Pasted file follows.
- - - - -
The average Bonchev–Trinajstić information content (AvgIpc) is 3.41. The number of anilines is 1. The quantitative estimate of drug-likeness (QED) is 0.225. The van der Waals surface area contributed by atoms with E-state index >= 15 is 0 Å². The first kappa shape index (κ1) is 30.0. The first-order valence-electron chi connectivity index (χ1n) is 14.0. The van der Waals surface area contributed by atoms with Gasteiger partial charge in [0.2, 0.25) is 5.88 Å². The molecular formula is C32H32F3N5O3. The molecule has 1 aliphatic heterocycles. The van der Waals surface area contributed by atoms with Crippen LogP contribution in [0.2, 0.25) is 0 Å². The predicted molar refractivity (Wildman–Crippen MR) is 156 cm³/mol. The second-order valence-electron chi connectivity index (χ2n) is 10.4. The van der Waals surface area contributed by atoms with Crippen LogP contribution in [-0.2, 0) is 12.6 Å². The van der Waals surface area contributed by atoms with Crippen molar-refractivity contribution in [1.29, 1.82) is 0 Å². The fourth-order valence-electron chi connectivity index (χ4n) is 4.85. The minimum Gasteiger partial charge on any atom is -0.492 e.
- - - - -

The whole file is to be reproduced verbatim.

The average Bonchev–Trinajstić information content (AvgIpc) is 3.41. The number of anilines is 1. The quantitative estimate of drug-likeness (QED) is 0.225. The van der Waals surface area contributed by atoms with E-state index >= 15 is 0 Å². The first kappa shape index (κ1) is 30.0. The first-order valence-electron chi connectivity index (χ1n) is 14.0. The van der Waals surface area contributed by atoms with Gasteiger partial charge in [0.2, 0.25) is 5.88 Å². The molecular formula is C32H32F3N5O3. The molecule has 1 aliphatic heterocycles. The van der Waals surface area contributed by atoms with Crippen LogP contribution in [0.2, 0.25) is 0 Å². The predicted molar refractivity (Wildman–Crippen MR) is 156 cm³/mol. The second-order valence-electron chi connectivity index (χ2n) is 10.4. The van der Waals surface area contributed by atoms with Crippen LogP contribution in [-0.2, 0) is 12.6 Å². The van der Waals surface area contributed by atoms with Crippen molar-refractivity contribution in [1.29, 1.82) is 0 Å². The fourth-order valence-electron chi connectivity index (χ4n) is 4.85. The minimum Gasteiger partial charge on any atom is -0.492 e.